ASTANA, Kazakhstan (JTA) — Seventy-five years ago, the once-nomadic Kazakhs endured a famine, purportedly orchestrated by Moscow, in which some 1 million people starved to death.
Not long after, Soviet dictator Joseph Stalin created a network of prison camps in Kazakhstan that in the late 1930s became the southern flank of his notorious Gulag, sucking in countless Kazakhs, Jews and myriad other ethnic groups.
Then, during the Holocaust, thousands of Jews from places such as Ukraine and Belarus were evacuated ahead of the onrushing Nazis eastward to the vast, sparsely populated steppes of Kazakhstan. The local Kazakhs mustered the hospitality to greet them with milk and bread.
“That which united our grandmothers and grandfathers makes us closer today,” says Jewish activist Valentina Kuznetsova, who lives in Karaganda, the country’s third-largest city.
Decades of Soviet repression and deprivation, followed by economic hardship today, have deepened the sense of shared destiny between Jews and Kazakhs.
“That’s why we’re happy even when our circumstances are difficult,” Kuznetsova says. “We know our grandparents suffered much more. We have no conflicts; everyone’s friendly and helps each other.”
Yet with independent Kazakhstan no longer dominated by Moscow, and local Kazakhs today flexing their muscles, the potential for tension certainly exists. The country of 15 million is almost evenly split between Kazakh Muslims and Russian Orthodox, with another 120-plus minority groups scattered about, including 15,000 to 20,000 Jews.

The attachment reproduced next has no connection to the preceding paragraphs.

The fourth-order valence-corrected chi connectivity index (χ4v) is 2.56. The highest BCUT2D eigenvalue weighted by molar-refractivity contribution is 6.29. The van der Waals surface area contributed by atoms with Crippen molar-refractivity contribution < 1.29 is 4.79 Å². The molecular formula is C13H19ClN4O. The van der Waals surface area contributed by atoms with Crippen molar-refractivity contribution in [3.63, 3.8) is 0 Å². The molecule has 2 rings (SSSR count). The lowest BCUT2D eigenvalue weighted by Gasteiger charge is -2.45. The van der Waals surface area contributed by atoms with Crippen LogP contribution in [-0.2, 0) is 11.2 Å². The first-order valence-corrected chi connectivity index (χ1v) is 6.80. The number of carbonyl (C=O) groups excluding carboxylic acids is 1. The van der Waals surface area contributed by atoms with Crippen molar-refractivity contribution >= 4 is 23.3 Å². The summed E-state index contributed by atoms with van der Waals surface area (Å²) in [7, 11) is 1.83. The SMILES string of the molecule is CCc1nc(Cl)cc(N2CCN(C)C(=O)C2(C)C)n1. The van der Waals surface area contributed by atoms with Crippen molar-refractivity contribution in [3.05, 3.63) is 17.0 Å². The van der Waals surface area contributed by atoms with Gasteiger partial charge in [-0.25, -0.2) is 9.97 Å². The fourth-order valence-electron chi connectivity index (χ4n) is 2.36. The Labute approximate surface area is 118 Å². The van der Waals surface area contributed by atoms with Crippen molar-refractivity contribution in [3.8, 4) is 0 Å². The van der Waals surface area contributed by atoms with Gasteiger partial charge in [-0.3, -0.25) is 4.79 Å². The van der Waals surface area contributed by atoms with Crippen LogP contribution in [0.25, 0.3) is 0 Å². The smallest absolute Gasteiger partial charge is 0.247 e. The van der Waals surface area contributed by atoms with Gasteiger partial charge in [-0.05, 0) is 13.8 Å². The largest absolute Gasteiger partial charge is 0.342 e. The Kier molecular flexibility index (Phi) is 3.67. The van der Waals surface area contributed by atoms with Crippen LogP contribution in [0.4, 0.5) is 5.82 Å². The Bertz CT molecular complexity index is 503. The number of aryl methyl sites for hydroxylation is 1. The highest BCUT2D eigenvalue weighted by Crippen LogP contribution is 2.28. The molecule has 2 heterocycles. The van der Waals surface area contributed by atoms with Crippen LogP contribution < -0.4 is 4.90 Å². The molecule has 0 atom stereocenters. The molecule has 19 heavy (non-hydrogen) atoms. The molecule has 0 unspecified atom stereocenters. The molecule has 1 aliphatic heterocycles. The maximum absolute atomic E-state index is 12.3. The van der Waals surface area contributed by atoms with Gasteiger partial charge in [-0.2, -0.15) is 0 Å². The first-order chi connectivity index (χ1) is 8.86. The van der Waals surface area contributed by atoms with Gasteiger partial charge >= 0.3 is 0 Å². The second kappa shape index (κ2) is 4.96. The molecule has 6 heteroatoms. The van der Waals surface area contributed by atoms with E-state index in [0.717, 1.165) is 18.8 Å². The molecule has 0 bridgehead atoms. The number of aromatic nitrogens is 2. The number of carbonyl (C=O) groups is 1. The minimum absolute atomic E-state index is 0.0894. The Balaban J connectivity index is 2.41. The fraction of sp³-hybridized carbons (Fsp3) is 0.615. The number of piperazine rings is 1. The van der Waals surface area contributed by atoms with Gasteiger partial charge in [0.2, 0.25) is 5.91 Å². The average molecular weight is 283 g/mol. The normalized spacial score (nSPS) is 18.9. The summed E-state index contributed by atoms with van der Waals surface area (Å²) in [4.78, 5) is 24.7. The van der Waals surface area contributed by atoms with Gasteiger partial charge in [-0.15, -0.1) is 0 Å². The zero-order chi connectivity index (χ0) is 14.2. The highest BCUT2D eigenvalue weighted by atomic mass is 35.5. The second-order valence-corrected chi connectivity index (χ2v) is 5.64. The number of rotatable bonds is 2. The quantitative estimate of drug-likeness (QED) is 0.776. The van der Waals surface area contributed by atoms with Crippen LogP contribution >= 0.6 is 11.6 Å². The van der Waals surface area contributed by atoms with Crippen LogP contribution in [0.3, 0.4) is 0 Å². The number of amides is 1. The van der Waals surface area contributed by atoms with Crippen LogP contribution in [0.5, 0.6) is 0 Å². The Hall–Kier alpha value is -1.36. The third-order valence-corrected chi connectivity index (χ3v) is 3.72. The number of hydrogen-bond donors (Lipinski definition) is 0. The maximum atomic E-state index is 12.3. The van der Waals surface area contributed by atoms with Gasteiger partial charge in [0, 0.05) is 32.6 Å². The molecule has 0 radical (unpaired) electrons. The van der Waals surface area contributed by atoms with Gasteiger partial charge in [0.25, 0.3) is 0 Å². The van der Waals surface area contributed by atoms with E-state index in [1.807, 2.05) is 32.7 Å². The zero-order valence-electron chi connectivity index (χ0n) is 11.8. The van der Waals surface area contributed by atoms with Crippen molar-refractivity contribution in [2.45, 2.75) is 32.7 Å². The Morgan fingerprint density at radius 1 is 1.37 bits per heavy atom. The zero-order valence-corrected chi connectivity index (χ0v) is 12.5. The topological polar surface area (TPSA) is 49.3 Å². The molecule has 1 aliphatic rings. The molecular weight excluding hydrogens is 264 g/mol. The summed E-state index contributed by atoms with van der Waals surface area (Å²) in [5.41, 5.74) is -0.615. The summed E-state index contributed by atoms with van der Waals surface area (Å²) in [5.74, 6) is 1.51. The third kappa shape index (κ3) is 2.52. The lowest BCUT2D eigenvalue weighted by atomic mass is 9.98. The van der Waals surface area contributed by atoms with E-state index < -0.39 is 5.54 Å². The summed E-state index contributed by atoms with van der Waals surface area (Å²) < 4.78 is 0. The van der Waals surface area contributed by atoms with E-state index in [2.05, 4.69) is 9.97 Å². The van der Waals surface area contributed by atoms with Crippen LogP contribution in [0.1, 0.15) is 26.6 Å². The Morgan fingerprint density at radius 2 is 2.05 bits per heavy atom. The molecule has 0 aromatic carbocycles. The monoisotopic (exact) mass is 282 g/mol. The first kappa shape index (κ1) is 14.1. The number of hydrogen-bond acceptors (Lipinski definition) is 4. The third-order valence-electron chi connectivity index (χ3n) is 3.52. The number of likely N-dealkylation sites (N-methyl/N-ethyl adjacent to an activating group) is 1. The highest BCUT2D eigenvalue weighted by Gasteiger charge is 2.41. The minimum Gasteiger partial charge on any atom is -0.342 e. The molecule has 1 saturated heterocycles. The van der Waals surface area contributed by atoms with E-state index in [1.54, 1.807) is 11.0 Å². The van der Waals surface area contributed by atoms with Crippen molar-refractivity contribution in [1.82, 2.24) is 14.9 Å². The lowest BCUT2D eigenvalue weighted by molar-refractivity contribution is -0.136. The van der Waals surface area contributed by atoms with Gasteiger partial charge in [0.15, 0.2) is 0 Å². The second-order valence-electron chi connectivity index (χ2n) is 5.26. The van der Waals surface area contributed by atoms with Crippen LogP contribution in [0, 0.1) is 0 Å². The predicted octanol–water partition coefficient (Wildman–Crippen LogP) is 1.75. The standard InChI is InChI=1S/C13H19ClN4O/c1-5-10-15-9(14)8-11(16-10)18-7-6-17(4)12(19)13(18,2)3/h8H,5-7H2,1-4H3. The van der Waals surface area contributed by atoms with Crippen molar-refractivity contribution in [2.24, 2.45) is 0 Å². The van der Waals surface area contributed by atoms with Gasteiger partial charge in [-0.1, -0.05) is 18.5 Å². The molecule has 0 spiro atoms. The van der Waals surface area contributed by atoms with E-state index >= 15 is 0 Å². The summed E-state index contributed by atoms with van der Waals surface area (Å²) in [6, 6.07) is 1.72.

Meanwhile, in Kazakhstan’s south, police have arrested dozens of alleged members of the Hizb ut-Tahrir, a pan-Islamist group that advocates imposing Shari’ah, or Islamic law, over majority-Muslim states. While it professes nonviolence, Hizb also refers to suicide bombers as “martyrs,” calls for “dismantling the illegal entity” of Israel, and has been accused of inciting anti-Jewish and anti-Israel hatred.
However, the president of Kazakhstan, Nursultan Nazarbayev, has kept a lid on his country’s potentially combustible ethnic and religious mix. In fact, the iron-fisted ruler squelches all views and voices of dissent. Opposition politicians, human-rights activists and independent journalists land in jail, while the parliamentary Assembly of Nations rubber-stamps his every edict.
At the same time, non-traditional Western faiths such as Jehovah’s Witnesses, Baptists and Hara Krishna are often the target of raids, fines and bans, according to the Oslo-based watchdog Forum 18.
Yet these steps don’t garner much of a reaction from local Jewish leaders, who instead focus on the president’s encouragement of Jewish life. The non-reaction of the Chabad-dominated leadership is not surprising, given that Chabad rabbis focused on religious affairs across the former Soviet Union typically steer clear of criticizing government leaders.
In sprawling Astana, which Nazarbayev transformed overnight from a large village into the national capital a decade ago, Jews have a sparkling new house of worship, Beit Rachel, which opened four years ago.
Congregants say the synagogue’s central location and security-free perimeter, and the fact that its local benefactor, billionaire industrialist Alexander Mashkevich, has risen to become the country’s second-richest person, is all testament to traditional Kazakh tolerance.
“God gave this idea to Nazarbayev to not allow nationalism to grow but instead be tolerant among nations,” says the rabbi in Astana, the Chabad-Lubavitcher Yehuda Kubalkin. “So Kazakhstan has chosen another way. All people here live in peace and friendship.”
Kubalkin won’t find much disagreement across town, where a new state-controlled mosque complex also occupies prime real estate.
Even when asked about Israeli treatment of Palestinians, a young Koran teacher won’t bite.
While Israelis occupy Palestine, says Adilkhan Serikbay, 27, “it’s not a conflict between Jews and Muslims, a war between religions, but between Jews and Arabs, a war between nations.”
“Maybe some in Islam have an interest to make conflict between Muslims and Jews, but here it’s the opposite. From the president to the citizen, everyone wants peace, no one wants war,” he says, sitting cross-legged on the mosque’s enormous cherry-red carpet.